Health tech Q2 earnings update—GoodRx resolves grocer spat; Progyny sees strong demand for fertility benefits

Digital healthcare platform GoodRx had good news to share during its second-quarter earnings call as it settled a costly spat with a grocery chain's drug store and posted financial results that beat Wall Street forecasts.

But GoodRx executives also warned that it would take time for the company to regain lost sales. The company still isn’t providing a full-year financial forecast after it retracted guidance in May when one grocery chain stopped accepting discounts for certain drugs, representing a sizable chunk of its grocery prescription business, executives said.

Despite the cautious sales guidance, shares of GoodRx shot up as much as 50% in after-hours trade on Aug. 8, and over 20% in early action Tuesday morning. GoodRx shares are still down about 70% year-to-date.

GoodRx CFO Karsten Voermann said during the second-quarter earnings call that weekly volume at the grocer chain was now down 85% and would not bounce back overnight.

"It is unclear how many GoodRx consumers that switched to their insurance or another form of savings at the grocer during the second quarter will return to using GoodRx. And if they do return, how quickly that will happen," he said.

GoodRx, best known for providing prescription drug discounts, posted revenue of $192 million during the quarter, up 9% from $177 million a year.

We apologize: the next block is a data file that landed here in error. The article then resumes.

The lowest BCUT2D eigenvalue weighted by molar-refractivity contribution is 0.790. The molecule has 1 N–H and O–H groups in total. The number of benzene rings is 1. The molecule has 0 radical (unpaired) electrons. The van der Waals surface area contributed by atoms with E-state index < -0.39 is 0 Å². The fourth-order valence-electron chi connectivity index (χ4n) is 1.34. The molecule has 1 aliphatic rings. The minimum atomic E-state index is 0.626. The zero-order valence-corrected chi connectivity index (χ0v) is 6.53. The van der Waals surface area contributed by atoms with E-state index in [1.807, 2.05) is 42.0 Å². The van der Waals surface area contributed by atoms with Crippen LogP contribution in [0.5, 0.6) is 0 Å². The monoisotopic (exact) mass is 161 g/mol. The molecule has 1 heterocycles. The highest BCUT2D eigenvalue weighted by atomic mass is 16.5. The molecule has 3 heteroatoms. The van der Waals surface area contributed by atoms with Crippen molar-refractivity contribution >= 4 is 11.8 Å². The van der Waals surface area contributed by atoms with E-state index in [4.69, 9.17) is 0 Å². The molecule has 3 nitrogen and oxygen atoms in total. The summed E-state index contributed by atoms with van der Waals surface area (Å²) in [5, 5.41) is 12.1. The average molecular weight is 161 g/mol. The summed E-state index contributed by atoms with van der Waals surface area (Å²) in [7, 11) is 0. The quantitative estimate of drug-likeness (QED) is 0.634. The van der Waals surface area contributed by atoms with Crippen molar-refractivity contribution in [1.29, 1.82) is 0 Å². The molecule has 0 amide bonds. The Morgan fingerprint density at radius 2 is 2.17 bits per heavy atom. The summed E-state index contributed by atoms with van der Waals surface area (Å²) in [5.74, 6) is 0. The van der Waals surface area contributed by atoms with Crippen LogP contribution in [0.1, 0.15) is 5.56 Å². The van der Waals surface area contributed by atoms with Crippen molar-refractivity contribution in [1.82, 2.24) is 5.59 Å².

Prescription transaction revenue decreased 7% year-over-year to $134 million due to the grocery issue.

"The second quarter was particularly disappointing due to the impact of the grocery issue we discussed, which was in line with the expected $30 million revenue hit we estimated on our first-quarter earnings call," Trevor Bezdek, co-founder and co-chief executive officer at GoodRx.

"Despite that headwind, our revenue and to a greater extent, our adjusted EBITDA, came in ahead of our expectations for the quarter, as prescription transactions revenue, subscriptions revenue and pharma manufacturer solutions revenue each performed slightly better than we anticipated," he said.

Second quarter subscription revenue grew 82% year-over-year to $26 million and pharma manufacturer solutions revenue grew 102% year-over-year to $26.6 million.

The company posted a loss of $1.4 million during the second quarter, down from a profit of $31 million during the same quarter a year ago.

Per-share earnings on an adjusted basis came in at 6 cents. The results beat Wall Street analysts' expectations. The consensus estimate was 4 cents a share (adjusted) on $184.7 million in revenue for the quarter.

Bezdek said 30% of GoodRx revenues now come from non-core offerings, up from 5% three years ago. The company expects to see continued growth as more pharma ad spend shifts to digital as drug manufacturers recognize attractive returns on their marketing spend and look to leverage the platform's broad provider and consumer audiences, he noted.

"With over 825,000 prescribers using GoodRx since June of 2021 and more than 300,000 healthcare plans who have opted into the GoodRx provider mode so far, we believe there is an enormous opportunity for us to meet providers' unique needs with innovative solutions while helping them achieve better patient outcomes. With our incredible offering rate to our GoodRx providers' platform, we believe we are on the path to becoming one of the largest provider platforms in the U.S.," he said.

The company expects third-quarter revenue to be roughly $185 million, lower than the $201.2 million expected. The issue with the grocery chain hit revenue more in the current quarter than in the second quarter, GoodRx executives said.

Despite the disruption from the grocery chain and a weak sales outlook for the third quarter, GoodRx executives were bullish on the company's long-term growth.